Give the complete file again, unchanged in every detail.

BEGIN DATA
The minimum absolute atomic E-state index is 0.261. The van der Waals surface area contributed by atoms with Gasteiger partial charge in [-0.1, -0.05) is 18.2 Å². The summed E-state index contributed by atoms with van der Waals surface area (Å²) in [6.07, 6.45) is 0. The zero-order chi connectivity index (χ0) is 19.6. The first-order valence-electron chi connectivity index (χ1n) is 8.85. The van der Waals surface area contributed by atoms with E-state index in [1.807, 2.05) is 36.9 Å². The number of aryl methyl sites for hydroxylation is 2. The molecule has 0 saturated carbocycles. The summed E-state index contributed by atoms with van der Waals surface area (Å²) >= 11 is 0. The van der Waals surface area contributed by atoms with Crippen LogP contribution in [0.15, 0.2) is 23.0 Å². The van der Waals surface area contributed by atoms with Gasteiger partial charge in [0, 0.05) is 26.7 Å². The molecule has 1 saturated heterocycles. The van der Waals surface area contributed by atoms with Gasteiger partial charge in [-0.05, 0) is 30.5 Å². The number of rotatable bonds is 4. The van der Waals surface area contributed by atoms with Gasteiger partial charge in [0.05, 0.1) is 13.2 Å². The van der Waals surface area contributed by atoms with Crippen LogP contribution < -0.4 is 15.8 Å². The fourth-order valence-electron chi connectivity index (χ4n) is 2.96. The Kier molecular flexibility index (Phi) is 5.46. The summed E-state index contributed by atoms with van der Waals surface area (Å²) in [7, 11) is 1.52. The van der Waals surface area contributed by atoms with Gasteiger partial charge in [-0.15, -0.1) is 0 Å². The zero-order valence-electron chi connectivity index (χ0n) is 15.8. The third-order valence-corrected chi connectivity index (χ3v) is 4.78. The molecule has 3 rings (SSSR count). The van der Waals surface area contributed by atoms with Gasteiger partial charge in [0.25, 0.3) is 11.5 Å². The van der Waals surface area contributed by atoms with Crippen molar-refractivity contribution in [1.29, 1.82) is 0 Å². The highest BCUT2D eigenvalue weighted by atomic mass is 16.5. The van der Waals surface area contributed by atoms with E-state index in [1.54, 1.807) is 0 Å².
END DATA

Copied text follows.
The minimum absolute atomic E-state index is 0.261. The van der Waals surface area contributed by atoms with Gasteiger partial charge in [-0.1, -0.05) is 18.2 Å². The summed E-state index contributed by atoms with van der Waals surface area (Å²) in [6.07, 6.45) is 0. The zero-order chi connectivity index (χ0) is 19.6. The first-order valence-electron chi connectivity index (χ1n) is 8.85. The van der Waals surface area contributed by atoms with E-state index in [1.807, 2.05) is 36.9 Å². The number of aryl methyl sites for hydroxylation is 2. The molecule has 0 saturated carbocycles. The summed E-state index contributed by atoms with van der Waals surface area (Å²) >= 11 is 0. The van der Waals surface area contributed by atoms with Crippen LogP contribution in [0.15, 0.2) is 23.0 Å². The van der Waals surface area contributed by atoms with Gasteiger partial charge in [0, 0.05) is 26.7 Å². The molecule has 1 saturated heterocycles. The van der Waals surface area contributed by atoms with Gasteiger partial charge in [-0.05, 0) is 30.5 Å². The number of rotatable bonds is 4. The van der Waals surface area contributed by atoms with Gasteiger partial charge in [0.05, 0.1) is 13.2 Å². The van der Waals surface area contributed by atoms with Crippen LogP contribution < -0.4 is 15.8 Å². The fourth-order valence-electron chi connectivity index (χ4n) is 2.96. The Kier molecular flexibility index (Phi) is 5.46. The summed E-state index contributed by atoms with van der Waals surface area (Å²) in [7, 11) is 1.52. The van der Waals surface area contributed by atoms with Gasteiger partial charge in [-0.15, -0.1) is 0 Å². The zero-order valence-electron chi connectivity index (χ0n) is 15.8. The third-order valence-corrected chi connectivity index (χ3v) is 4.78. The molecule has 3 rings (SSSR count). The van der Waals surface area contributed by atoms with Gasteiger partial charge in [0.25, 0.3) is 11.5 Å². The van der Waals surface area contributed by atoms with Crippen molar-refractivity contribution in [1.29, 1.82) is 0 Å². The highest BCUT2D eigenvalue weighted by atomic mass is 16.5. The van der Waals surface area contributed by atoms with E-state index in [1.54, 1.807) is 0 Å².